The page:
As Majority Policy Committee chairman, Oberlander will conduct hearings about important issues, gather testimony and information from key stakeholders and work with her colleagues in the House Republican Caucus to develop policies to address those issues. Key issues of the Policy Committee in the past few years have involved rural broadband accessibility, the opioid epidemic, job creation and economic development, among a host of others.
She is the first woman to be elected to that leadership post in the House Republican Caucus.
"As Policy Committee chairman, I'll be at the forefront of developing policies for a number of issues important to people across the state and especially here in the 63rd District," Oberlander said. "I am grateful for the support of the people back home and my colleagues who've encouraged me along the way and in my previous leadership role. By taking on this new leadership role, I'll be able to guide policy development so that the legislation being crafted in Harrisburg reflects the priorities of the people of Pennsylvania."
Leadership elections were held Tuesday at the state Capitol and included all returning House Republican lawmakers, as well as 19 new first-time members.
The Policy Committee thoroughly examines the variety of issues identified as key priorities by House Republican members, which then helps drive the caucus' policy agenda for the upcoming legislative session.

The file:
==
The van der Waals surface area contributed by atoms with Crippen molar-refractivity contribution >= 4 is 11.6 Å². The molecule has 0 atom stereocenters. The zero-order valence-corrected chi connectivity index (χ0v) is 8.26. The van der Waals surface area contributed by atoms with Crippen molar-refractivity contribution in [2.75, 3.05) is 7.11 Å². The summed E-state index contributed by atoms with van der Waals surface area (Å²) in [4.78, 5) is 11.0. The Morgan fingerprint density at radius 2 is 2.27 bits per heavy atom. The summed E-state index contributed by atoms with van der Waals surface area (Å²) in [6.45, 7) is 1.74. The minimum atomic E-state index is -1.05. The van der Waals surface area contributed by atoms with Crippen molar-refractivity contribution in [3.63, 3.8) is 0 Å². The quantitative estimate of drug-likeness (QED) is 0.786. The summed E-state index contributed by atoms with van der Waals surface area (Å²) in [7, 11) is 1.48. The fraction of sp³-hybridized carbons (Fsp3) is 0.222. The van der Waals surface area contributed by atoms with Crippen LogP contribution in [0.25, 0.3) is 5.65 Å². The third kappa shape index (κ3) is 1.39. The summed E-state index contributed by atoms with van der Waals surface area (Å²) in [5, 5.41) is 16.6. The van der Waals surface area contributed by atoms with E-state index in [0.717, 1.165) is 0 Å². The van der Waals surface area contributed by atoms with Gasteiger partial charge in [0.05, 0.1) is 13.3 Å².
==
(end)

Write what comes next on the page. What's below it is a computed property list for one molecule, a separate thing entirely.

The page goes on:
"I'm excited to serve in this instrumental position to work with members from around the Commonwealth and help bridge the differences among our geographically diverse regions," said Oberlander. "That cooperation will allow us to develop consensus on the issues of the day and really make a positive difference for all Pennsylvanians."
Oberlander served as caucus secretary for the past two legislative sessions.
The new House leadership team will also consist of Speaker-designee Mike Turzai (R-Allegheny), Majority Leader Bryan Cutler (R-Lancaster), Caucus Whip Kerry Benninghoff (R-Centre/Mifflin), Appropriations Chairman Stan Saylor (R-York), Caucus Administrator Kurt Masser (R-Columbia/Montour/Northumberland), Caucus Chairman Marcy Toepel (R-Montgomery) and Caucus Secretary Mike Reese (R-Westmoreland).
The new leadership team will be installed when the House begins the 2019-20 session in January.